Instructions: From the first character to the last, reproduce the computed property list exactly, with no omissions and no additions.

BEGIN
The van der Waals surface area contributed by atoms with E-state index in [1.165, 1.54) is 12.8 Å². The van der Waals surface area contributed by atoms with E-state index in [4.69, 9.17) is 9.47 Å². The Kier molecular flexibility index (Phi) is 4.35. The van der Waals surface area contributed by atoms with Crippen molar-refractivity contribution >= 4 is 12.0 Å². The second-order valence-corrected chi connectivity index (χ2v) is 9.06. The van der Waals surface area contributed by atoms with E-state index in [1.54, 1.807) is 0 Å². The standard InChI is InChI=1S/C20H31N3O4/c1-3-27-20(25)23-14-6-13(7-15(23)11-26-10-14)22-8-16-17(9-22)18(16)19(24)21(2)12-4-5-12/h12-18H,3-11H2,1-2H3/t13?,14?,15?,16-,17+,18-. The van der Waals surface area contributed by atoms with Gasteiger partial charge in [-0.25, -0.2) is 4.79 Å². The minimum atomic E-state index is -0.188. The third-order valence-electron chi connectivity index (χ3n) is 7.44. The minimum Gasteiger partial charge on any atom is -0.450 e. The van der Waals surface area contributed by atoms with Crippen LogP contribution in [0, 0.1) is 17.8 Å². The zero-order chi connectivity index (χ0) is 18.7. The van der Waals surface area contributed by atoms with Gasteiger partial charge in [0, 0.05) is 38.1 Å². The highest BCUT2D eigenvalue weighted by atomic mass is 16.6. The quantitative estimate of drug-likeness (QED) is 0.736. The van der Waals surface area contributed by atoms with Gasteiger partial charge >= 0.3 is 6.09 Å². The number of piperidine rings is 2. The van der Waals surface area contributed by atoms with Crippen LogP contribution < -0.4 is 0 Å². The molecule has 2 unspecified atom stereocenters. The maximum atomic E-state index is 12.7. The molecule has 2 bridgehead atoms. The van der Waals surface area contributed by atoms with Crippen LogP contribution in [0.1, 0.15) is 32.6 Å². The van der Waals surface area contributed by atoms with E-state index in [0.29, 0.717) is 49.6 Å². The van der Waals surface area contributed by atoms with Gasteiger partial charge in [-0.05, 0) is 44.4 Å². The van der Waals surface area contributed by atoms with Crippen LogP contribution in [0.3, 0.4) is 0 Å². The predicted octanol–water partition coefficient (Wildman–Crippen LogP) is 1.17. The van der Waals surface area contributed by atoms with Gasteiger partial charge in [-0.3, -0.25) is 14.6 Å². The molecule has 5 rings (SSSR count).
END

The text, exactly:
The van der Waals surface area contributed by atoms with E-state index in [1.165, 1.54) is 12.8 Å². The van der Waals surface area contributed by atoms with E-state index in [4.69, 9.17) is 9.47 Å². The Kier molecular flexibility index (Phi) is 4.35. The van der Waals surface area contributed by atoms with Crippen molar-refractivity contribution >= 4 is 12.0 Å². The second-order valence-corrected chi connectivity index (χ2v) is 9.06. The van der Waals surface area contributed by atoms with E-state index in [1.54, 1.807) is 0 Å². The standard InChI is InChI=1S/C20H31N3O4/c1-3-27-20(25)23-14-6-13(7-15(23)11-26-10-14)22-8-16-17(9-22)18(16)19(24)21(2)12-4-5-12/h12-18H,3-11H2,1-2H3/t13?,14?,15?,16-,17+,18-. The van der Waals surface area contributed by atoms with Gasteiger partial charge in [-0.25, -0.2) is 4.79 Å². The minimum atomic E-state index is -0.188. The third-order valence-electron chi connectivity index (χ3n) is 7.44. The minimum Gasteiger partial charge on any atom is -0.450 e. The van der Waals surface area contributed by atoms with Crippen LogP contribution in [0, 0.1) is 17.8 Å². The zero-order chi connectivity index (χ0) is 18.7. The van der Waals surface area contributed by atoms with Gasteiger partial charge in [0, 0.05) is 38.1 Å². The highest BCUT2D eigenvalue weighted by atomic mass is 16.6. The quantitative estimate of drug-likeness (QED) is 0.736. The van der Waals surface area contributed by atoms with Gasteiger partial charge >= 0.3 is 6.09 Å². The number of piperidine rings is 2. The van der Waals surface area contributed by atoms with Crippen LogP contribution < -0.4 is 0 Å². The molecule has 2 unspecified atom stereocenters. The maximum atomic E-state index is 12.7. The molecule has 2 bridgehead atoms. The van der Waals surface area contributed by atoms with Crippen LogP contribution in [0.1, 0.15) is 32.6 Å². The van der Waals surface area contributed by atoms with E-state index in [0.29, 0.717) is 49.6 Å². The van der Waals surface area contributed by atoms with Gasteiger partial charge in [-0.05, 0) is 44.4 Å². The van der Waals surface area contributed by atoms with Crippen LogP contribution in [0.3, 0.4) is 0 Å². The predicted octanol–water partition coefficient (Wildman–Crippen LogP) is 1.17. The van der Waals surface area contributed by atoms with Gasteiger partial charge in [-0.3, -0.25) is 14.6 Å². The molecule has 5 rings (SSSR count).